I’ve never heard of Bill Talon or “the Rev. Billy” before today. And I guess if you’re lucky, you might say the same. Yet this week, the Rev. Billy made it into the headlines of the NY Times. What’s his message? Freedom from the demon of consumerism! He slips into a nice suit, slaps on a priest’s color, gathers a “gospel” choir, turns on his megaphone, and marches up and down the streets of NY proclaiming the tenets of his faith.
I can’t say for sure, but my guess is that hundreds of average people had thoughts confirming their opinion that Christians are whacko and out of touch. In fact, the good reverend and his disciples will fit into nearly every negative stereotype reserved for Christians.
The irony is that his message is actually one worth considering. Consumerism is a plague in America. More and more people are dropping off the deep end with needless, popular purchases financed with consumer debt. We are all driven to make purchases that we don’t really need. Our current wardrobe is fine, even though it doesn’t quite match the Gaps interpretation of the new “winter look.” So we buy, buy, buy to be original—like everyone else. Of course, consumerism is driven by materialism, which is one of the biggest little gods in America today. Consumerism is something that every person should wrestle with.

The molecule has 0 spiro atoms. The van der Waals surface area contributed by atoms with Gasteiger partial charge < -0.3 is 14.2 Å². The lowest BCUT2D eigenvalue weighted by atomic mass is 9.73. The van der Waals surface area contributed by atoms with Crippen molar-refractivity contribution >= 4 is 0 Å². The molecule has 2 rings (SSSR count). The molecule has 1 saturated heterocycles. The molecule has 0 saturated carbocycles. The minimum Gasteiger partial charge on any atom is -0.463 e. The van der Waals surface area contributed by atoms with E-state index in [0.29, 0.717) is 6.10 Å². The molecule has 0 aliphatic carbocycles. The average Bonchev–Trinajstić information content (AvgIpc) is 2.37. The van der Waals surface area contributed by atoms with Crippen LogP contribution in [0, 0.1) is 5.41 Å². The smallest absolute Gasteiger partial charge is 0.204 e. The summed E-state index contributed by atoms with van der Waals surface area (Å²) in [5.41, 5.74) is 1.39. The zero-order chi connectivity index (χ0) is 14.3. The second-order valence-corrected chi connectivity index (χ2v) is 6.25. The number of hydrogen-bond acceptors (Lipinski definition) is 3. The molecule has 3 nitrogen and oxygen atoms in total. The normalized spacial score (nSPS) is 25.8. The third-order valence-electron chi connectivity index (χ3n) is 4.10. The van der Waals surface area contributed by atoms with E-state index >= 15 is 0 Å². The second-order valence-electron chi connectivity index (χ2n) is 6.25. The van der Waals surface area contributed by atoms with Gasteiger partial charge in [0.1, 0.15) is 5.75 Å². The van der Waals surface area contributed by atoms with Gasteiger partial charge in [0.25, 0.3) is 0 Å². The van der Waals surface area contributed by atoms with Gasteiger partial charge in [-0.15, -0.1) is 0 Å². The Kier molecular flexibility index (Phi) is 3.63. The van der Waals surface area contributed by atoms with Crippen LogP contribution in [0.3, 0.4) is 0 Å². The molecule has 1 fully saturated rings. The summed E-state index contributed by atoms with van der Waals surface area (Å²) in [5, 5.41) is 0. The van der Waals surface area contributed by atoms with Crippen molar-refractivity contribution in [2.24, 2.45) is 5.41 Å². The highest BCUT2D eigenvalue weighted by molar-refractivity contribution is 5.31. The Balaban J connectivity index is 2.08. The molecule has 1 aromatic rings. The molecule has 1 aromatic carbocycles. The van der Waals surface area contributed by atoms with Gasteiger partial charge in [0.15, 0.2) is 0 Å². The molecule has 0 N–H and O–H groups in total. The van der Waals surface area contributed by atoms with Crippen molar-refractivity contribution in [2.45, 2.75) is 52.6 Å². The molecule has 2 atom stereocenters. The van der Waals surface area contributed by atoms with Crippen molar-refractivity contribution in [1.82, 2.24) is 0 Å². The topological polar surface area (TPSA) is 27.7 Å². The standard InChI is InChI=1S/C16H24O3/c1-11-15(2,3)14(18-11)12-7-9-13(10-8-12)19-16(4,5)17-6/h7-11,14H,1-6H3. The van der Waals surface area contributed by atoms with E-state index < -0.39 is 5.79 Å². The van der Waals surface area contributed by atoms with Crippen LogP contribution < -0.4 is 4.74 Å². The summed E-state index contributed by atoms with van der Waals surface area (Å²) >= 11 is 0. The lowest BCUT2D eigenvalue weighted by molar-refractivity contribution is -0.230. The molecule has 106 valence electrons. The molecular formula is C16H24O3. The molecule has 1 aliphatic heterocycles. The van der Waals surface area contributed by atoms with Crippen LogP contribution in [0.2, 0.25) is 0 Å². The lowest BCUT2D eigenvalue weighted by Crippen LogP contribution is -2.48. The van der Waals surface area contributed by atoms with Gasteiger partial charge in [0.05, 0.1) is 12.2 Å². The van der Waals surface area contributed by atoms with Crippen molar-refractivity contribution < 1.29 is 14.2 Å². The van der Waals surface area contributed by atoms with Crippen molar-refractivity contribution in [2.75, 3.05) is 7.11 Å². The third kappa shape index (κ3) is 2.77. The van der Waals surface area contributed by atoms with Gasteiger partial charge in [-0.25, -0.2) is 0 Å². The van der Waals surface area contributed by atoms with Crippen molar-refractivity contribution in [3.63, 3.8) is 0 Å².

Since the Rev. Billy’s message is good, why are people reacting negatively? The answer is two-fold. One, he’s attacking a giant. The whole ethos of pop-culture is driven by consumerism. That’s a tough nut to crack. And two, his method is all wrong. Screaming in the streets with a megaphone isn’t going to stimulate educated discussion. Publicity? Yes. Engaging the culture? Probably not. I don’t know how to change our society’s drive to consume, but I don’t believe it will happen through Rev. Billy’s evangelistic crusade.
There is a lesson to be learned here. Our method can disrupt even the best message. In fact, the wrong method will probably cause more harm than good. As believers, we have a great message to offer. The hope, joy, peace and purpose found in Jesus is unmatched by anything culture has to offer. Yet, far too often the true message is missed because of our distracting methods. Let’s learn from the good reverend and seek to connect with the culture instead of antagonizing it.
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